Merve Fejzula is an intellectual and political historian of Africa and its diaspora in the twentieth century. She began as a Preparing Future Faculty Postdoctoral Fellow at the University of Missouri in Fall 2019, after completing her PhD at the University of Cambridge. Her dissertation was funded by the Gates Cambridge Trust, and it examined the anglophone circulation of negritude, the critical theory of race most associated with the francophone black world. She is currently at work transforming this into a book manuscript about negritude's African-anchored black public sphere across Dakar, Paris, Ibadan, Lagos, and New York, which shall intertwine an intellectual history of negritude's reinvention as well as an institutional story of the structural transformation of the black public sphere from 1947-1977.
Merve completed an MPhil in Historical Studies at the University of Cambridge in 2015 and her undergraduate study as a double major in history and English, with a minor in philosophy, at Rutgers University's Newark campus in 2011. Prior to postgraduate study, she served as Program Coordinator of the Diversity Research Center at Rutgers from 2011-13.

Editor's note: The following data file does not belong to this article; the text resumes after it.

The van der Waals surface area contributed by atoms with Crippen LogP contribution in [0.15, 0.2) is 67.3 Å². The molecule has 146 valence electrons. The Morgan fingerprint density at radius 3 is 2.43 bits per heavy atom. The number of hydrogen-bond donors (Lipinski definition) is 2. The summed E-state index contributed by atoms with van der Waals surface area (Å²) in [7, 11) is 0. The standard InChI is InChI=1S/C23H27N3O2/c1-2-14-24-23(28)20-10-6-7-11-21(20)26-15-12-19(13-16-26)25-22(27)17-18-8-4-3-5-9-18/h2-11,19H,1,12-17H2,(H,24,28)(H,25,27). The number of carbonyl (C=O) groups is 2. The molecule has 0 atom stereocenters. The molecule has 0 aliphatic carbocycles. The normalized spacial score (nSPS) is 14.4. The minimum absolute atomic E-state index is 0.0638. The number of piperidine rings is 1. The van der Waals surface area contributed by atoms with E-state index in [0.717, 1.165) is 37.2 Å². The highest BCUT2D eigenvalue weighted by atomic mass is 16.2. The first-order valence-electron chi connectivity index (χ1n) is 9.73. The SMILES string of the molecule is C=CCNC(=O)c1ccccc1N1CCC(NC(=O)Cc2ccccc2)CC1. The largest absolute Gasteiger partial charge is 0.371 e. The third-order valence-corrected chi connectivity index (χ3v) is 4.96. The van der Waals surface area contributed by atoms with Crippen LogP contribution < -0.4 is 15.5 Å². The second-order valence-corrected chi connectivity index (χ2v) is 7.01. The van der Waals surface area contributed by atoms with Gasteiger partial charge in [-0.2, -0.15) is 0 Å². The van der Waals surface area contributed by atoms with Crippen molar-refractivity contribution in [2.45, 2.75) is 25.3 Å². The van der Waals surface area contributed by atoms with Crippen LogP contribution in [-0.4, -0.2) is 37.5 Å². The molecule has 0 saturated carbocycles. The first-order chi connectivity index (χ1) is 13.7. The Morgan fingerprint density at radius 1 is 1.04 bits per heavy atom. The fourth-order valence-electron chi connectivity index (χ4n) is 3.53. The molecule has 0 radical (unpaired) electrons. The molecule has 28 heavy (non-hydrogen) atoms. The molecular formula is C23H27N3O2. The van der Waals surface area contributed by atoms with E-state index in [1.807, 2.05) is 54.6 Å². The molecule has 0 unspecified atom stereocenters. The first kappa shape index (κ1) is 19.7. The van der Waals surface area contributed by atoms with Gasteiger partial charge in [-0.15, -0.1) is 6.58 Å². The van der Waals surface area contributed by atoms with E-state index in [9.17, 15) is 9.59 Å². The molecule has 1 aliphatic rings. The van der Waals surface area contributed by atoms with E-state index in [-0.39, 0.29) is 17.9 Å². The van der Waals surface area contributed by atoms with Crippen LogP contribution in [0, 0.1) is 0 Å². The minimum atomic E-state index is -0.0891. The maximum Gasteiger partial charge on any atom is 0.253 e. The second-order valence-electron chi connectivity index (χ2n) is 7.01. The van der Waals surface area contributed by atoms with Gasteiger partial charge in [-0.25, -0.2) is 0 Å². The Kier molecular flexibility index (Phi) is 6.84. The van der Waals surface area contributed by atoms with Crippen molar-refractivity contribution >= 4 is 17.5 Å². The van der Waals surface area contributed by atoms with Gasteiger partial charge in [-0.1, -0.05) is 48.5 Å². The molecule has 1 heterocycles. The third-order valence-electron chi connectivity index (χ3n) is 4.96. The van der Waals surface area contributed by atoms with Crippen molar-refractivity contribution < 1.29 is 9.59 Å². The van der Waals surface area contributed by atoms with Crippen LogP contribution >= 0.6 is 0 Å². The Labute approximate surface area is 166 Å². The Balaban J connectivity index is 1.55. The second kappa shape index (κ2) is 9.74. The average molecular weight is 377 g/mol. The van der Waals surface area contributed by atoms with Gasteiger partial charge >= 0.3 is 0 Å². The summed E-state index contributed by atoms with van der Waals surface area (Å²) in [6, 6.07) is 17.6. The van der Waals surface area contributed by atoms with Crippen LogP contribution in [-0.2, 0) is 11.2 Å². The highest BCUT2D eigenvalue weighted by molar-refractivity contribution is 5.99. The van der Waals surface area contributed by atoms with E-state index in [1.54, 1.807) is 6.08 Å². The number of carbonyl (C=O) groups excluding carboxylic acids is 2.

- African intellectual and political history (esp. 20th century)
- Imperial history
- Black political thought
- Black internationalism
Review of John Burnside’s “Henry Miller, or How to be an Anarchist,” Times Literary Supplement 14 August 2018: https://www.the-tls.co.uk/articles/private/anarchy/
Review of Gary Wilder’s Freedom Time: Negritude, Decolonization, and the Future of the World, History: Journal of the Historical Association 102 no. 350 (April 2017): 344-46. http://onlinelibrary.wiley.com/doi/10.1111/1468-229X.12411/full
Review of Rosset: My Life in Publishing and How I Fought Censorship in The Guardian:, 21 December 2016: https://www.theguardian.com/books/2016/dec/21/rosset-barney-review-publisher-fight-censorship.
Review of Andy Fry’s Paris Blues: African American Music and French Popular Culture, 1920-1960 entitled, “(Un)Cool Cats: Challenging the Traditional View of the French Response to Jazz,” Journal of Jazz Studies vol. 10 no. 2 (2014): 203-209: http://jjs.libraries.rutgers.edu/index.php/jjs/issue/view/8.